Because gee, Islam is really swell. And of course, I’m all for European governments learning more about Islam. In fact, I think they should devote an enormous amount of attention to learning about Islam. They just shouldn’t trust Jack Straw’s favorite authorities to tell them anything useful about it.
I hereby volunteer my services to any European government that wants to learn more about Islam. I will travel to your country at my own expense for meetings with government officials. I will take you step-by-step through the Qur’an and Sunnah, and introduce you to Sharia and fiqh. I will work strictly from Islamic sources, so that you can see for yourself whether or not what I am saying is accurate. Give me a week or two, and you will be quite familiar with the essentials of Islamic teaching and practice. Contact me at firstname.lastname@example.org.
Straw, by the way, also comes out here against freedom of expression.
From the Khaleej Times, with thanks to Sr. Soph:
LONDON “” British Foreign Secretary Jack Straw has asked European governments to learn more about Islam and “protect the rights of every citizen irrespective of their faith and creed.”
Addressing an award ceremony organised by the Muslim News in the capital, Straw said European governments have to provide a space in which the rights and diversity of people of all faiths are protected….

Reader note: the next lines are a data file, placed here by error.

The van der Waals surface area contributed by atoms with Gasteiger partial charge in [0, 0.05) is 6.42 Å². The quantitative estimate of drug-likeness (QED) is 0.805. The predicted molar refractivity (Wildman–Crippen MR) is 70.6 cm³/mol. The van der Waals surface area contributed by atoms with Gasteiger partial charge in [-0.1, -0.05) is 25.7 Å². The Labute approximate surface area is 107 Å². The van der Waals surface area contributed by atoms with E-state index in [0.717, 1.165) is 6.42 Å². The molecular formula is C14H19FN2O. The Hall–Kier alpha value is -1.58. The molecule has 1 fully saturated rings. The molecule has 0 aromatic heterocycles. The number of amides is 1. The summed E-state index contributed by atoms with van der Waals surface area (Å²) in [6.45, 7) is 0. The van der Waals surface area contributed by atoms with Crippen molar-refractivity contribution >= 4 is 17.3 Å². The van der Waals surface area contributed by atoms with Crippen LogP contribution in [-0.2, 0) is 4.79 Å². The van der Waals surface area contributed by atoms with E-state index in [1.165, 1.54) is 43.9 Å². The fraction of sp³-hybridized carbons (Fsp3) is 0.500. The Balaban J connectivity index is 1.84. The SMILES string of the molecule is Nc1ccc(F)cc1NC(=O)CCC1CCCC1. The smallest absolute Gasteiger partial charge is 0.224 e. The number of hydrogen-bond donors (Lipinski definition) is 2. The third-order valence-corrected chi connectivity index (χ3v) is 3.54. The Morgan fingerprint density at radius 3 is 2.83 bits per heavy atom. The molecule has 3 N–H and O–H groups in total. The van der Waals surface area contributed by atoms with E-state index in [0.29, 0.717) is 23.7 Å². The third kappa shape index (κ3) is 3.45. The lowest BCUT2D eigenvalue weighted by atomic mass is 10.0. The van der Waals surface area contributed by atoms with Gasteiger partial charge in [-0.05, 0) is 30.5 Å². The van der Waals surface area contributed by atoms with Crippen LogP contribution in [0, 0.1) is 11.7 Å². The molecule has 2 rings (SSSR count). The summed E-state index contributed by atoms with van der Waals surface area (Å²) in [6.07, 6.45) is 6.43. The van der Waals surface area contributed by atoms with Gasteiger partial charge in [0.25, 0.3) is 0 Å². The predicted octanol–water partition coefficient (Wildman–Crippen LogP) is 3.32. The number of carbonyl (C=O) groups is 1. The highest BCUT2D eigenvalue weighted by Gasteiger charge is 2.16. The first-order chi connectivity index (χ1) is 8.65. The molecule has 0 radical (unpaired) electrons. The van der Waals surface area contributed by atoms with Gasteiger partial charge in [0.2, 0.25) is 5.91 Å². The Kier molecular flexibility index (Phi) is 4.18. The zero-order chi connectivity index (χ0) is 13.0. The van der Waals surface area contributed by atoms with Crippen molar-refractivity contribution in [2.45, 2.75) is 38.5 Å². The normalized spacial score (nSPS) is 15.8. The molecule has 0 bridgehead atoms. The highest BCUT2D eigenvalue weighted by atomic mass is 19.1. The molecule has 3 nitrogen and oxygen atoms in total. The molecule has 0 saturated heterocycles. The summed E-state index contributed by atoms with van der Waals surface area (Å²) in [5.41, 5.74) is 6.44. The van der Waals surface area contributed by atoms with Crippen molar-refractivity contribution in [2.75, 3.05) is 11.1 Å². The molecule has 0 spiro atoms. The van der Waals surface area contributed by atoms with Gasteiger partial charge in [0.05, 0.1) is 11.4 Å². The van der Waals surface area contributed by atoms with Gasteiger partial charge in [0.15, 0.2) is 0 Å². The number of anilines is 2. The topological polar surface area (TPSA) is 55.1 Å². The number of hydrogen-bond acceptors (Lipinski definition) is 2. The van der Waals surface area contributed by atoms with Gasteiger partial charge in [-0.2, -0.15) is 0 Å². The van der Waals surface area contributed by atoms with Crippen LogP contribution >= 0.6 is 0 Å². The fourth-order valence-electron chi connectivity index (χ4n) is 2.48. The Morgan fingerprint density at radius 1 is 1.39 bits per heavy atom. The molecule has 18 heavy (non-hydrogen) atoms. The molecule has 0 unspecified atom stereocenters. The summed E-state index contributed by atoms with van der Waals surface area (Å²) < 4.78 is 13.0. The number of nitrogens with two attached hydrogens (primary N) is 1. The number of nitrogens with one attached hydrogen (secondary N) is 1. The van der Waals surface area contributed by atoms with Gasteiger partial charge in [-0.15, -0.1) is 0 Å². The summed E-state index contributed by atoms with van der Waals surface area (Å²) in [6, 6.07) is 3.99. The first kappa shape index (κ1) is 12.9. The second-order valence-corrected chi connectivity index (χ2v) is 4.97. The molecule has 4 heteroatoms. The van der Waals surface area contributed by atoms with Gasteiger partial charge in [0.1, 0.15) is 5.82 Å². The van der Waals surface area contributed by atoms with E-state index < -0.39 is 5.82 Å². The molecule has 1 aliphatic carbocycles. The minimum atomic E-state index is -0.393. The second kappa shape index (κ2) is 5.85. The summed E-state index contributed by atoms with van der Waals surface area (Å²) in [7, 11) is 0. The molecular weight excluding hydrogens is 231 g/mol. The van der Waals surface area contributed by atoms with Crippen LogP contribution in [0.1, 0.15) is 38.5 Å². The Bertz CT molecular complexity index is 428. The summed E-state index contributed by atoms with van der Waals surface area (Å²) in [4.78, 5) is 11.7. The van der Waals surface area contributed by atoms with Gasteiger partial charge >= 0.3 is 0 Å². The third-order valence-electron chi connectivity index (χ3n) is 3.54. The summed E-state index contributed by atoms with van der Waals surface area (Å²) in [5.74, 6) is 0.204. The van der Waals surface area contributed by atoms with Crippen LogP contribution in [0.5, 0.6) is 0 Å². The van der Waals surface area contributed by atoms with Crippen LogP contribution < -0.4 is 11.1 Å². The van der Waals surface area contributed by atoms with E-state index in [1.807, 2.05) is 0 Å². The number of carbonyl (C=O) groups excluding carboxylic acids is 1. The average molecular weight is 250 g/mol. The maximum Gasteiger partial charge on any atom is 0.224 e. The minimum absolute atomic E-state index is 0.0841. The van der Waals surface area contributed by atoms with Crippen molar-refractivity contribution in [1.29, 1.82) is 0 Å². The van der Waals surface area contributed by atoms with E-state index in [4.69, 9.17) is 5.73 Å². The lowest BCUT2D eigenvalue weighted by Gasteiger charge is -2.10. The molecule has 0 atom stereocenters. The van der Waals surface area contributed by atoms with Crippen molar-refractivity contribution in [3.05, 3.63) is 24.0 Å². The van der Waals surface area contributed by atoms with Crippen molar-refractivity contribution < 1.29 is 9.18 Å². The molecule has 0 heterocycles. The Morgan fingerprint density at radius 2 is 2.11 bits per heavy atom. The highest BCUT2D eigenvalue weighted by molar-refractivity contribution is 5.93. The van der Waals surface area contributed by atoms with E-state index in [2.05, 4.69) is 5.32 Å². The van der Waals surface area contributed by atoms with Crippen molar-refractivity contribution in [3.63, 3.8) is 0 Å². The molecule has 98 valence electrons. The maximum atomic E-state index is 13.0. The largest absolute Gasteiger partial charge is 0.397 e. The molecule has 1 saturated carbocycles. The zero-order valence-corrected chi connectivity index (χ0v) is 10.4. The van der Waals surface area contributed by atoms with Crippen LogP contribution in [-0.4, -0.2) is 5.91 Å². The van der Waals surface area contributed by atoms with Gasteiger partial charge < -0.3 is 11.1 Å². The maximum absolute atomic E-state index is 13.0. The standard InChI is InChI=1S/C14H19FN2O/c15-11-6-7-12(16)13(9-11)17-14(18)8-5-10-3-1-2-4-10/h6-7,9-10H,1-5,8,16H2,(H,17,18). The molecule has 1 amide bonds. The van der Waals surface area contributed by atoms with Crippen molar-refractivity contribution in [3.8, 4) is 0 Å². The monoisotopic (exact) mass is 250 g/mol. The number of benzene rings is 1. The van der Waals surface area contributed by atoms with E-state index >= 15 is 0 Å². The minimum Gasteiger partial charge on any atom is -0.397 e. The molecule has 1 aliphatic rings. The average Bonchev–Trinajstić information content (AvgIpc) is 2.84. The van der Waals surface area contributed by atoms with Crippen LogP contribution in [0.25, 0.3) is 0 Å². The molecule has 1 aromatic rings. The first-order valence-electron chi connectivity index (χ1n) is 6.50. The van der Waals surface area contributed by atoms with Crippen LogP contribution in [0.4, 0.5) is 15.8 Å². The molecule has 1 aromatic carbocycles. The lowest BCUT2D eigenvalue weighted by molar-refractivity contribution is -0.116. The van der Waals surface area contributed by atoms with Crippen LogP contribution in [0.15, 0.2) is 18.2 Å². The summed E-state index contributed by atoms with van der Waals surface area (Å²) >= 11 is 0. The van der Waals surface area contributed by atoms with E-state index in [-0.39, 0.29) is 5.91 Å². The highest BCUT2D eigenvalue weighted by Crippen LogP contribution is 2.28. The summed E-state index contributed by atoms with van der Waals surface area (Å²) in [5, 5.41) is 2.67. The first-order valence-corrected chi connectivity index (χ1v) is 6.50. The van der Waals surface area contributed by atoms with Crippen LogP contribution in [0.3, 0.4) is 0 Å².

“My point is this: the story of Europe is not a simple, linear one of secular values steadily pushing out and eroding religious ones. Rather the European experience is one of an accommodation between faith and modernity. And it is the future of Europe too.”
Straw said the reason for singling out of Islam as a target of attack might be due to its reputation as a new European religion.
“There have been Muslim communities in Europe for centuries,” said Straw. “But it is true that in recent decades those communities have grown in size and that Islam is now the fastest growing religion here. Another reason might be the feeling that many people seem to have that Muslims are in some way more religious than followers of other faiths. Again, I think it is probably undeniable that for most of the Muslims whom I know their faith is more obviously apparent in their daily actions and rituals than it is in the daily lives of the majority of people in Britain.”
Straw also condemned the decision of some European newspapers to reprint the controversial Danish cartoons by claiming the right to freedom of expression.
“I said at the time that the cartoons were reprinted in Europe “” though not here in the United Kingdom “” that doing so was needlessly insensitive and disrespectful,” said Straw. “The right to freedom of expression is a broad one and something which this country has long held dear. It was the focus of our human rights work during our recent Presidency of the European Union. But the existence of such a right does not mean that it is right “” morally right, politically right, socially right “” to exercise that freedom without regard to the feelings of others.”
“A large number of Muslims in this country were upset by those cartoons being reprinted across Europe and at their deeply held beliefs being insulted. They expressed their hurt and outrage but did so in a way which epitomised the learned, peaceful religion of Islam. In doing so they were not being ‘unreasonable’ or ‘un-European’. They were not threatening anyone’s values.”